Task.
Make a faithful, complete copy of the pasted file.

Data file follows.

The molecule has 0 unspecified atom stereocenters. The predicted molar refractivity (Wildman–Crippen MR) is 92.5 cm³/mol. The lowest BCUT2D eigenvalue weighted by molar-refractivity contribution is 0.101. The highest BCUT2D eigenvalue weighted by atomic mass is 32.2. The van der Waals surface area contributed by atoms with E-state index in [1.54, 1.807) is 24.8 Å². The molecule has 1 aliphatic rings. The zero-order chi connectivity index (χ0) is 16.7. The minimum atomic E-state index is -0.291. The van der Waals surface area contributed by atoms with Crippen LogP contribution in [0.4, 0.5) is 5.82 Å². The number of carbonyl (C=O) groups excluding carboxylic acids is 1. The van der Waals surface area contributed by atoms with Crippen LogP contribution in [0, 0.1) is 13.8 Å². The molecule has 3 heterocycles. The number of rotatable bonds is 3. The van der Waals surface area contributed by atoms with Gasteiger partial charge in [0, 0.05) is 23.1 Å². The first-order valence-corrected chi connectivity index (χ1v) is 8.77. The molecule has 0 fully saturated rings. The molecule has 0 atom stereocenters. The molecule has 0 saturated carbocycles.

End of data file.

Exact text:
The molecule has 0 unspecified atom stereocenters. The predicted molar refractivity (Wildman–Crippen MR) is 92.5 cm³/mol. The lowest BCUT2D eigenvalue weighted by molar-refractivity contribution is 0.101. The highest BCUT2D eigenvalue weighted by atomic mass is 32.2. The van der Waals surface area contributed by atoms with E-state index in [1.54, 1.807) is 24.8 Å². The molecule has 1 aliphatic rings. The zero-order chi connectivity index (χ0) is 16.7. The minimum atomic E-state index is -0.291. The van der Waals surface area contributed by atoms with Crippen LogP contribution in [0.4, 0.5) is 5.82 Å². The number of carbonyl (C=O) groups excluding carboxylic acids is 1. The van der Waals surface area contributed by atoms with Crippen LogP contribution in [0, 0.1) is 13.8 Å². The molecule has 3 heterocycles. The number of rotatable bonds is 3. The van der Waals surface area contributed by atoms with Gasteiger partial charge in [0, 0.05) is 23.1 Å². The first-order valence-corrected chi connectivity index (χ1v) is 8.77. The molecule has 0 fully saturated rings. The molecule has 0 atom stereocenters. The molecule has 0 saturated carbocycles.